People v. Gaston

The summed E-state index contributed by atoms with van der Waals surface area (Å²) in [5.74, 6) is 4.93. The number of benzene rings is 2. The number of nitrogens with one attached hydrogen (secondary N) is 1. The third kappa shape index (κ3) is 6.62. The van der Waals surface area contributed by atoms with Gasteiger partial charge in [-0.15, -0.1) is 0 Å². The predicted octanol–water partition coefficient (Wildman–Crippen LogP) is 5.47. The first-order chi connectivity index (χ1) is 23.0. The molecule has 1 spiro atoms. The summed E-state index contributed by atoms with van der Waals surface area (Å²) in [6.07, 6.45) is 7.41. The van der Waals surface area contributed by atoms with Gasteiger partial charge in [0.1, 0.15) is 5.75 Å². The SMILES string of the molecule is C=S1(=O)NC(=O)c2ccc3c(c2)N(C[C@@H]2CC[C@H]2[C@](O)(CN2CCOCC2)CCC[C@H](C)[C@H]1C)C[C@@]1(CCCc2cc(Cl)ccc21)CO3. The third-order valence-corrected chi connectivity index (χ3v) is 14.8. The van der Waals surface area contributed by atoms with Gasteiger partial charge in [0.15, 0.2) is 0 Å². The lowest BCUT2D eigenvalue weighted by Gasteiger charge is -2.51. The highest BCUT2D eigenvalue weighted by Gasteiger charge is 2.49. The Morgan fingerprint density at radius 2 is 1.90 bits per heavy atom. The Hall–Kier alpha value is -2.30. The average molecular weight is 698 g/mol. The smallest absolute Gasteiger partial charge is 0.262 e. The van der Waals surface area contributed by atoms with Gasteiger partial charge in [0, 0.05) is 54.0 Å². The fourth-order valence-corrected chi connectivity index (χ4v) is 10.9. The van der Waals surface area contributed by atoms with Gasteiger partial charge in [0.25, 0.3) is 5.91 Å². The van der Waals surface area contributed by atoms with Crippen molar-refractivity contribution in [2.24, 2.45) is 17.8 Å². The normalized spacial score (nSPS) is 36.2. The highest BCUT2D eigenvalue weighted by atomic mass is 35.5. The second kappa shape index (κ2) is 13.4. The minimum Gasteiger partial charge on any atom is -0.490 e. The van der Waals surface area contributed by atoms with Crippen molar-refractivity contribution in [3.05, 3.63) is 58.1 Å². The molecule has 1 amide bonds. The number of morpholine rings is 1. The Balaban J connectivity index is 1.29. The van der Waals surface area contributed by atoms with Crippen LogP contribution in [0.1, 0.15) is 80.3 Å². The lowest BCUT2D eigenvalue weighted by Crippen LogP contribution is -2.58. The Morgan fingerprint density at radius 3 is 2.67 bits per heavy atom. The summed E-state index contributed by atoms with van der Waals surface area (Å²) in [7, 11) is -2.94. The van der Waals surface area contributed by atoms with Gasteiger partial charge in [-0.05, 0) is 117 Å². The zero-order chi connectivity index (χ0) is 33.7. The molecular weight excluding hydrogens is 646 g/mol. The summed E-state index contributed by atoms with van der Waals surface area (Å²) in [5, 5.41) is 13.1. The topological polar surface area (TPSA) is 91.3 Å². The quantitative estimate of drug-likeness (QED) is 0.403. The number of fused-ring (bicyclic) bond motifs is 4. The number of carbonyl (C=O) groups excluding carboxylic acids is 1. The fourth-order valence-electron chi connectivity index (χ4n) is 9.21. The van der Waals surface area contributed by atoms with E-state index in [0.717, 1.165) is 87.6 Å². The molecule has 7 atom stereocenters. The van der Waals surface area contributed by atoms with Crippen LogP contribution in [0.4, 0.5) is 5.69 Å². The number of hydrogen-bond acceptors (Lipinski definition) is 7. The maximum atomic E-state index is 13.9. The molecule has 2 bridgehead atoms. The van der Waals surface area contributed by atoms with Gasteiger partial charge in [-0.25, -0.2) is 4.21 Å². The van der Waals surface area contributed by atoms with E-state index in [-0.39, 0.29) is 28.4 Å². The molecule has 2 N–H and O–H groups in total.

People v Gaston (2018 NY Slip Op 05122) People v Gaston 2018 NY Slip Op 05122 Decided on July 10, 2018 Appellate Division, First Department Published by New York State Law Reporting Bureau pursuant to Judiciary Law § 431. This opinion is uncorrected and subject to revision before publication in the Official Reports. Decided on July 10, 2018 Friedman, J.P., Kahn, Singh, Moulton, JJ. 7091 15/15 7090 [*1]The People of the State of New York, Appellant, vBonhof Gaston, etc., Defendant-Respondent. Darcel D. Clark, District Attorney, Bronx (Joshua P. Weiss of counsel), for appellant. Christina Swarns, Office of the Appellate Defender, New York (Caitlin Glass of counsel), for respondent. Order, Supreme Court, Bronx County (William I. Mogulescu, J.), entered on or about August 15, 2017, which granted defendant's CPL 440.10 motion to vacate a June 10, 2015 judgment of conviction, unanimously reversed, on the law, and the matter remanded for a hearing on defendant's claim of ineffective assistance of counsel as to the issue of prejudice, and for a decision de novo on the motion. The court improvidently exercised its discretion in summarily granting, without holding a hearing, defendant's motion seeking to vacate of the judgment on the ground that, with respect to the immigration consequences of his guilty plea, his counsel failed to advise him (see Padilla v Kentucky, 559 US 356, 367-369 [2010]), or misadvised him (see People v McDonald, 1 NY3d 109, 113-14 [2003]). In 2014, defendant was indicted for assault-related felonies. In 2015, defendant pleaded guilty to third-degree assault under Penal Law § 120.00(1), and was sentenced to a term of one year. During the plea colloquy, the court asked defense counsel, "[H]ave you discussed the immigration consequences of this guilty plea with your client?" Counsel replied, "There are none." The court then gave defendant a warning of possible deportation in accordance with People v Peque (22 NY3d 168 [2013], cert denied sub nom. Thomas v New York, 574 US &mdash, 135 S Ct 90 [2014]). At the time of his guilty plea, defendant was also under indictment in Supreme Court, Kings County for attempted murder in a separate incident involving his pressing a firearm against a man's head and shooting him. By pro se papers dated March 24, 2016, defendant moved to vacate his third-degree assault conviction pursuant to CPL 440.10. In a written decision dated July 11, 2016, the court denied defendant's pro se motion. Defendant then obtained new counsel, who filed a second CPL 440.10 motion dated March 9, 2017 seeking the same relief, which, as stated above, was granted by the court in its August 15, 2017 order. Counsel's statement on the record that there were no immigration consequences to the plea was incorrect because defendant pleaded guilty to a crime involving moral turpitude for immigration purposes (see Immigration and Nationality Act § 212[a][2][i][II]), and as such this conviction formed a part of the basis for a deportation order issued for defendant. We find that counsel's misadvice regarding the immigration consequences of defendant's ...

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